In a defiant national address, Syrian President Bashar Assad on Tuesday blamed "foreign conspiracies" for a nearly 10-month uprising in Syria and vowed to "strike with an iron fist" against opponents he labeled terrorists.
"What has been decided in dark rooms is now revealed before the eyes of the people," Assad said in Damascus, the Syrian capital.
It was a familiar refrain from a leader who critics say has refused to acknowledge the depth of public anger over four decades of Assad family rule.
Since the start of major antigovernment protests in March, Syrian authorities have responded with a combination of military force and offers of incremental reform that have failed to win over opposition activists who now say they will be satisfied with nothing short of Assad's ouster.
Assad's address, his first since June, drew a scathing response from Burhan Ghalioun, who heads the country's most prominent opposition bloc, the Syrian National Council.
"The regime has not learned anything from 10 months of crisis or from the blood it has spilled," Ghalioun told reporters in Istanbul, Turkey. The only response, he said, was to continue protesting and to ask the Arab League to refer Syria to the United Nations Security Council.
Analysts called it Assad's most confident and defiant speech yet.
"In the West, we all tend to think the Assad regime's days are numbered," said Fawaz A. Gerges, director of the Middle East Center at the London School of Economics. "The Assad regime seems to believe not only 'we have survived' but 'we have gained the upper hand.'"
Despite a growing list of international sanctions, Syria retains key support from countries such as Iran, Iraq and Russia. Defections from the security forces have for the most part been limited to lower-level conscripts. And the country's two largest cities, Damascus and Aleppo, have not seen the level of opposition that other major centers have.
In a nearly two-hour address, punctuated by applause from the audience at the University of Damascus, Assad insisted that there was no revolution in Syria and said he would not step down.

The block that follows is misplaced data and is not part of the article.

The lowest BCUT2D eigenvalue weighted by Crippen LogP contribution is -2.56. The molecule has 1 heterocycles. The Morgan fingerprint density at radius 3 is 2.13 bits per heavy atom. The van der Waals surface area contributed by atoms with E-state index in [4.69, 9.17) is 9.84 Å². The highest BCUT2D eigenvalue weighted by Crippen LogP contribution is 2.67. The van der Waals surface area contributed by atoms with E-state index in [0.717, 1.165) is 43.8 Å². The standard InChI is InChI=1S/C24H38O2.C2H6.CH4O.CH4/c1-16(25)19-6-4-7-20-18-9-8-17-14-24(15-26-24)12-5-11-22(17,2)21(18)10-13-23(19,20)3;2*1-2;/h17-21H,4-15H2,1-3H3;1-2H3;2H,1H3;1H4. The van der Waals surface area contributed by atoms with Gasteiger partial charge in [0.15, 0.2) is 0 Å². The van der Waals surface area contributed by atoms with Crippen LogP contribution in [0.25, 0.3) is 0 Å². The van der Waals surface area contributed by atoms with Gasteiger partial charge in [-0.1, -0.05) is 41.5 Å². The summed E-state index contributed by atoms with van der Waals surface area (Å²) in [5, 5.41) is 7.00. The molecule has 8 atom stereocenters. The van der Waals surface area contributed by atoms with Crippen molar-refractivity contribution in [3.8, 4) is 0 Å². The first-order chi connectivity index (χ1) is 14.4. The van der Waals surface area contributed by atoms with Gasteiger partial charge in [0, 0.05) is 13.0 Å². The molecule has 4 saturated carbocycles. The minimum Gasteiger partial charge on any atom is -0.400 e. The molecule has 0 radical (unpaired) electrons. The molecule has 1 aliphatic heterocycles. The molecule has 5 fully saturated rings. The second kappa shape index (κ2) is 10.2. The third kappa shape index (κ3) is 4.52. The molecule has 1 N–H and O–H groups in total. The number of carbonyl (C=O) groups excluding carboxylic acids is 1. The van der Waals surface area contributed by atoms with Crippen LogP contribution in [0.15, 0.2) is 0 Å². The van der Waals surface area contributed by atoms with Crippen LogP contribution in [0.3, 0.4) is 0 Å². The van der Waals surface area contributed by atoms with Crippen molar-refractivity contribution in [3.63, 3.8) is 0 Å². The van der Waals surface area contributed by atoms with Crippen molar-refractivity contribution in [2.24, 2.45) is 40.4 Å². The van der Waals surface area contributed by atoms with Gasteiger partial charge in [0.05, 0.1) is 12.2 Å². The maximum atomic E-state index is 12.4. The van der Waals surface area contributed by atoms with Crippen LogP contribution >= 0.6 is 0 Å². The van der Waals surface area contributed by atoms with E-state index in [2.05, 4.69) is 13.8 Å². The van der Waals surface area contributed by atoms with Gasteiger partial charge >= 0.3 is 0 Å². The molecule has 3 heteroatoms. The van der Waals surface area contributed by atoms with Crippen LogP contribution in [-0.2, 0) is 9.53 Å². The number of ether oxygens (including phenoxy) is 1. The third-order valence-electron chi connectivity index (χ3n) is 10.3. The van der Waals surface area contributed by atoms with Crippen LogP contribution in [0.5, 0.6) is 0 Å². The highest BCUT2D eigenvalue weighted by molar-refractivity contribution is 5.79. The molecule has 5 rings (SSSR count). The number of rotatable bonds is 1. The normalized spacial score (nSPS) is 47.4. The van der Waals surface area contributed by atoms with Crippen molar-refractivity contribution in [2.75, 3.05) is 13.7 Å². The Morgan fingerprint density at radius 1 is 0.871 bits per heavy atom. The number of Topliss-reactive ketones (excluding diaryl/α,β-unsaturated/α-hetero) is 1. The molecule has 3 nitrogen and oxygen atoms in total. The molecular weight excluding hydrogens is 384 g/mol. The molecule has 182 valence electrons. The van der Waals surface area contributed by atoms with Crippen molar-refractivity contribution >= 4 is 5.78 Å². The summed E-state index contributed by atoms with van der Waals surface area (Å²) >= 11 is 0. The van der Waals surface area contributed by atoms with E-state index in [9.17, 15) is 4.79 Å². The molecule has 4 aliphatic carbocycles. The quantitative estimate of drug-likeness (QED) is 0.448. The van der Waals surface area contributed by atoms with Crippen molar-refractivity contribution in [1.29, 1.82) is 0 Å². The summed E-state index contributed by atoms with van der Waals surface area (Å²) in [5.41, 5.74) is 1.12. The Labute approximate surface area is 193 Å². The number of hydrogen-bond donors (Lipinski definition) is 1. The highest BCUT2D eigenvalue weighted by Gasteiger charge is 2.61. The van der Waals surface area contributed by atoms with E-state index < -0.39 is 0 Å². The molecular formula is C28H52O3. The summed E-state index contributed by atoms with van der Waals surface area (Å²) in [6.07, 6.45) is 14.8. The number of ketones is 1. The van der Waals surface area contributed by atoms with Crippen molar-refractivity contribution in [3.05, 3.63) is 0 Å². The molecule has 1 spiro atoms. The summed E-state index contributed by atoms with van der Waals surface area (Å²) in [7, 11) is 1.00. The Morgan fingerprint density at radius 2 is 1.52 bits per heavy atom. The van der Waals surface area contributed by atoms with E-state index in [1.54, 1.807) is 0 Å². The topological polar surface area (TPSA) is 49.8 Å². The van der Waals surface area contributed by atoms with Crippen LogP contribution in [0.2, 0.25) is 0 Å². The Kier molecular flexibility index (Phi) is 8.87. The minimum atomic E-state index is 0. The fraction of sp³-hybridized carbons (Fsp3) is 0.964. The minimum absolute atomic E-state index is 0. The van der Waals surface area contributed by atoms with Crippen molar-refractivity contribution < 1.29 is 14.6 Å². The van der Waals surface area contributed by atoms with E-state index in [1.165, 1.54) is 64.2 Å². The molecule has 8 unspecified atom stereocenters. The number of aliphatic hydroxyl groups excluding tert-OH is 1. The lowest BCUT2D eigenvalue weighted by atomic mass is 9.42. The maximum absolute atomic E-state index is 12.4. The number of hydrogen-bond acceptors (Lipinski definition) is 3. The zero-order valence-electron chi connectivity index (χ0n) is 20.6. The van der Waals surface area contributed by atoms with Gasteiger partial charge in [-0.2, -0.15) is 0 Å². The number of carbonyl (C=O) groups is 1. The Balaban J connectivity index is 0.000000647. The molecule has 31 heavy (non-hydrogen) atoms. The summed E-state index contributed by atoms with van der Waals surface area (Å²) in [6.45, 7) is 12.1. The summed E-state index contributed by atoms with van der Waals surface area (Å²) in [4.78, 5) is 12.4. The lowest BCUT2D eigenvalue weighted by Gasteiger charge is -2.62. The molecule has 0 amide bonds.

"I am holding this position by the will of the people, and when I leave this position it will be by the will of the people," he said. "I am not someone who can abandon responsibility."
Assad held out the possibility of a more inclusive government, saying constitutional changes proposed by a handpicked committee could be put to a national referendum as soon as March and would be followed by a multiparty parliamentary election.
But he said security must be the top priority. "There can be no letup against terrorism; it must be hit with an iron fist," he said.
Assad lashed out at what he described as an international media campaign against Syria. And he ridiculed the Arab League, which has suspended Syria, imposed sanctions and sent monitors to verify that the government is fulfilling a promise to end its crackdown.
The league's actions were a humiliating blow for Syria, which was a founding member of the 22-member regional bloc and considers itself the "beating heart" of Arab nationalism. Assad questioned the democratic credentials of the 22-member regional body in which Gulf emirates have been among Syria's toughest critics.
The league, meanwhile, condemned attacks on its observers and accused the Syrian government of failing to provide adequate protection for the 165-member mission. A number of monitors suffered minor injuries Monday when government supporters attacked their convoy in the port city of Latakia, the league said.
In a statement, Syrian Foreign Minister Walid Moallem expressed his condemnation of any acts that obstruct the league's mission.
International concern has been growing about the conflict, which the U.N. says has killed more than 5,000 people. The rate of killings, about 40 a day, is higher now than before the observers arrived, B. Lynn Pascoe, the U.N. undersecretary-general for political affairs, told a closed-door meeting of the Security Council.
"That is a clear indication that the government of Syria, rather than using the opportunity of its commitment to the Arab League to end the violence and fulfill all of its commitments … is instead stepping up the violence," U.S. Ambassador Susan Rice told reporters at U.N. headquarters in New York.
Assad reiterated that it was not policy to shoot demonstrators. The government maintains that most of the casualties have been members of the security forces.
Opposition activists said security personnel killed as many as 38 people Tuesday. They included 18 in the eastern city of Dair Alzour, where activists and witnesses said security forces opened fire on demonstrators and clashes broke out with military defectors.
"I saw three people die today, and carried them to the hospital," said a demonstrator who was afraid to have his name published. He said he heard nothing but threats in Assad's speech. "It was a green light to the security forces to increase their repression," he said.
Journalists are heavily restricted in Syria, making it difficult to verify the accounts of either side.
Paul is a special correspondent.